Review Summary: Wage War fail to separate themselves from the pack.
Ocala FL's, Wage War 3rd record was an important step for a band trying to separate themselves from the rest of the pack. Their first two albums 'Blueprints' and 'Deadweight' demonstrated an instantly recognisable metalcore sound delivered by Briton Bond's heavy screams and guitarist Cody Quistad's soaring cleans and while they were guilty of retreading a path long since gone down, they were solid enough to stick out and build a fan base.
'Pressure' is a disappointing record. It's as simple as that. While their first two albums delivered a heavy metalcore approach, that has mostly been dropped in favour of a softer sound that doesn't make them stand out but get lost in the crowd. Several songs suffer from this ill-advised change of direction.
'Who I Am' is a decent enough opener with an easily identifiable sound, but it's the next song 'Prison' where the band delve into a song that has been done too many times before. First thing l noticed off about this song was the lyricism.
It's hard not to give up when you go through hell
Woah oh oh, oh oh oh
I'm trapped in my skin, this is my prison
It's a song that screams out lazy writing and going with an idea that should have been left out way before it even got to the production floor.
'Grave' also suffers from the same problems 'Prison' does with its generic lyrics and uninteresting sound. While Briton Bond can show his talent behind the microphone in a clean singing capacity, the song is lost by its average lyricism. The repetitive lyrics in the chorus and the bridge make the song entirely forgettable.
The band redeems themselves with 'Ghost' showing the heaviness the band became known for. Fast drumming, Briton's great screams, a good transition to cleans and a good solo. 'Low' is also a song much like the band's previous sound and it's no surprise that these two songs that harken back to the band's past work are the best examples of what this album could have been.
While the change in sound is disappointing, there are some redeeming features of this album. I enjoyed the guitar work of Seth Blake and Cody Quistad when they could shine. Again, it was my two standouts 'Ghost' and 'Low' which allowed both men to show their playing ability. Quistad's clean vocals are an integral part of this 5-piece and l was able to enjoy a lot of his parts but it was the songwriting that didn't allow him to show more of what he can do.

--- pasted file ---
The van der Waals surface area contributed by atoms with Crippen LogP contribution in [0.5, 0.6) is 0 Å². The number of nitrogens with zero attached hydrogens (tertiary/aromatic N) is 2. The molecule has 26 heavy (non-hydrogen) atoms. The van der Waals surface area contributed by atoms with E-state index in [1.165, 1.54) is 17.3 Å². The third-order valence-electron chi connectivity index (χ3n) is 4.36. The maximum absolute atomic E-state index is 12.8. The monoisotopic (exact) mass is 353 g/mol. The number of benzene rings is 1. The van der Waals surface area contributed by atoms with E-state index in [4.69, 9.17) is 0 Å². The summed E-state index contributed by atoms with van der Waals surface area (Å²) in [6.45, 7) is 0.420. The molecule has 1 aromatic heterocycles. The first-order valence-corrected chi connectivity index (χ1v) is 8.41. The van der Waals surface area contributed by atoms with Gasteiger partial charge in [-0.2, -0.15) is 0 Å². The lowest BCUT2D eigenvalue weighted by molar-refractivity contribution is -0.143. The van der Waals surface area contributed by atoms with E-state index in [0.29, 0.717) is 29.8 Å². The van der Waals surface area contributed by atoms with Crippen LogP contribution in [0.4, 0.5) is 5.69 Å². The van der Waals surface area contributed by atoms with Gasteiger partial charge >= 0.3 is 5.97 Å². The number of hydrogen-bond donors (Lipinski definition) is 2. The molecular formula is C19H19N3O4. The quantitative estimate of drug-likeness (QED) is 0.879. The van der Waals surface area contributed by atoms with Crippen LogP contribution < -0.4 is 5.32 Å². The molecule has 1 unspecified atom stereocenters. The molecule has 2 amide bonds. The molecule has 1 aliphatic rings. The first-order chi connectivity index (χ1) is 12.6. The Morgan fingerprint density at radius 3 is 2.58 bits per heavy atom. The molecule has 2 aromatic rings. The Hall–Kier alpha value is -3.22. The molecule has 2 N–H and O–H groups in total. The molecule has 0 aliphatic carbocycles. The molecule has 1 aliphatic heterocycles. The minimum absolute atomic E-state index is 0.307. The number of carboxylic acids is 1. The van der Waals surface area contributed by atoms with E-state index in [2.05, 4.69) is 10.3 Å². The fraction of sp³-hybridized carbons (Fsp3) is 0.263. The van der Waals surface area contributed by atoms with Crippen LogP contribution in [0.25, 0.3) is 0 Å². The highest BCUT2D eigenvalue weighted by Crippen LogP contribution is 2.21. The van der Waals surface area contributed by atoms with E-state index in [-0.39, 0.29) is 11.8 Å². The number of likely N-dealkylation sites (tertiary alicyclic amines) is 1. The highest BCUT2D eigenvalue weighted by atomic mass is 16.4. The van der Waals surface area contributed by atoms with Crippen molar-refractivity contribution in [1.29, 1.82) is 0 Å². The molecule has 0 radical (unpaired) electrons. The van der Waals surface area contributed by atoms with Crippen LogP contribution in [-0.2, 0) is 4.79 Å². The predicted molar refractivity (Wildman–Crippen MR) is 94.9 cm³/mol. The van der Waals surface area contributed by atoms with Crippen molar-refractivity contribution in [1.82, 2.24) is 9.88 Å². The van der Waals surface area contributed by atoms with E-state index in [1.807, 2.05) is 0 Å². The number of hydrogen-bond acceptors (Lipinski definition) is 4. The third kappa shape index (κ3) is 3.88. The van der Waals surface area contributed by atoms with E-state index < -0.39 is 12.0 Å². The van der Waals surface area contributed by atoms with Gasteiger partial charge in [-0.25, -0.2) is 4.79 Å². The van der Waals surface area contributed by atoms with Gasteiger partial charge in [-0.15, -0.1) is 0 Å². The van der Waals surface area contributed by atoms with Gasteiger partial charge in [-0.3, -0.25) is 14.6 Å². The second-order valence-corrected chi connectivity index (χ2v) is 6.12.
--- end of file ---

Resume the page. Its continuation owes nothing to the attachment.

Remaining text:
Briton Bond's screams have always been solid. Songs like 'The River' on previous album 'Deadweight' showed a crushing vocal style and led to the most well-known song the band has put out. His performance on the album is good, but it suffers the same fate as Quistad with the poor lyrical choices.
Chris Gaylord's bass is not given enough time to shine with 'Me Against Myself' the only time l was able to judge it upon. He contributed backing vocals, but he wasn't really allowed to show off his playing ability. Stephen Kluesener is a good drummer and shows what he has when utilised. His fast playing on 'Ghost' is a welcome addition from the average start to the album. His playing in the 2nd verse is solid and should have been afforded more time to show his his chops behind the kit. Low also allows him to shine with the mixing bringing his playing to the forefront.
The production team of Andrew Wade and A Day To Remember's Jeremy McKinnon do a decent enough job with my favourite part being the guitar tone. Vocals are clear, drums are good for the most part, but there needed to be more done to ensure Chris Gaylord's bass was able to shine.
I have mostly neglected to talk about the back half of this record's songs, but they are all forgettable and 'Forget My Name' is easily my least favourite song on here and by far the worst song of the band's career so far.
In summary, Wage War tried to separate themselves from the pack like many metalcore bands do, but they arrived at a sound that was neither memorable or blazed a new path. 'Pressure' should have been a much better album and one can only hope when the time comes to record a 4th LP, Wage War can find their niche.